To adequately share my pride and joy with you, I have posted an excerpt of A Newfound Land below. Brief background: Alex and Matthew Graham have established themselves in 17th century Maryland. Along the way, they’ve created a tentative friendship with the Susquehannock Indians while pissing off the Burley brothers, this when Matthew hindered the brothers from abducting a number of Susquehannock Indians. Since then, the brothers are out to get Matthew, eagerly aided and abetted by the unsavoury Dominic Jones, with whom Matthew has a long history. This particular scene takes place when Matthew has ridden off to serve in the militia. After seeing her husband off, Alex takes a walk through the woods.
Alex meandered her way along the overgrown bridle path that led to Forest Spring, her eyes on the ground, her mind with Matthew and Moses, now well on their way to Leslie’s Crossing and beyond. At least he had a friend with him, she thought, finding some comfort in that. Thomas might be dull and somewhat staid, but he was a competent fighter and a loyal friend. She found a briar rose full of hips and, for the next half-hour, she stripped the thorny bush of the small red fruit.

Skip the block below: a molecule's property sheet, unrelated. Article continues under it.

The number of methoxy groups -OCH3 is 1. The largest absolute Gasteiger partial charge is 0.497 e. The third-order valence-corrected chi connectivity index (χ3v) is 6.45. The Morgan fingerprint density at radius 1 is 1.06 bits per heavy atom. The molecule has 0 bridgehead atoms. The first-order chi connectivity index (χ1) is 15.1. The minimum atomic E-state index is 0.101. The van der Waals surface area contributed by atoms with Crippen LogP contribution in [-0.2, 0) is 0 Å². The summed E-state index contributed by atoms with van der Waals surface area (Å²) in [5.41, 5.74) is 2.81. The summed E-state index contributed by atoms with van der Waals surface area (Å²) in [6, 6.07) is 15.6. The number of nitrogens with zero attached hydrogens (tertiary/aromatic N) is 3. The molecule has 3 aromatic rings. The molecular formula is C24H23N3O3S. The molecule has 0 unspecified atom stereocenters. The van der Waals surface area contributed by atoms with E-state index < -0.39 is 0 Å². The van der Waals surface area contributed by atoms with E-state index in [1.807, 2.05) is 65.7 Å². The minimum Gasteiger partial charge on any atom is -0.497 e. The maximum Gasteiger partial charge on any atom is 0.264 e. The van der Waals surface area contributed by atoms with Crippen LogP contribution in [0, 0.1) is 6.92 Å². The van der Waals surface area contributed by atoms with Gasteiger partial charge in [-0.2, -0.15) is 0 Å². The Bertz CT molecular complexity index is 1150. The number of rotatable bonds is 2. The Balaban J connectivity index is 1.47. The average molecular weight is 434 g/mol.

“Do you recall the first time we picked hips together, you and I?”
Alex jumped at the sound of Ian’s voice.
“Don’t do that!” she scolded. “You scared me half to death. Besides, you’re not picking now, and you weren’t picking all that much that time either.”
“Aye, I was.”
They fell silent, working side by side to fill her apron.
“He’ll be fine,” Ian said, echoing Mrs Parson’s earlier comment.
“I hope so. I don’t like it, Ian; him and Dominic in the same militia…”
“He’s twice the man Jones is.”
“Absolutely, but it doesn’t do to underestimate Dominic Jones.” Alex chewed at her lip. “Men that do end up dead.”
Ian went off to continue with his hunting, and Alex was back to walking alone, humming something under her breath. The wet late October day was quiet, birds a muted background noise no more. She strayed off the path to inspect a stand of mushrooms, but as she didn’t recognise them she chose to leave them standing. She was still squatting when the unexpected sound of male voices made her freeze.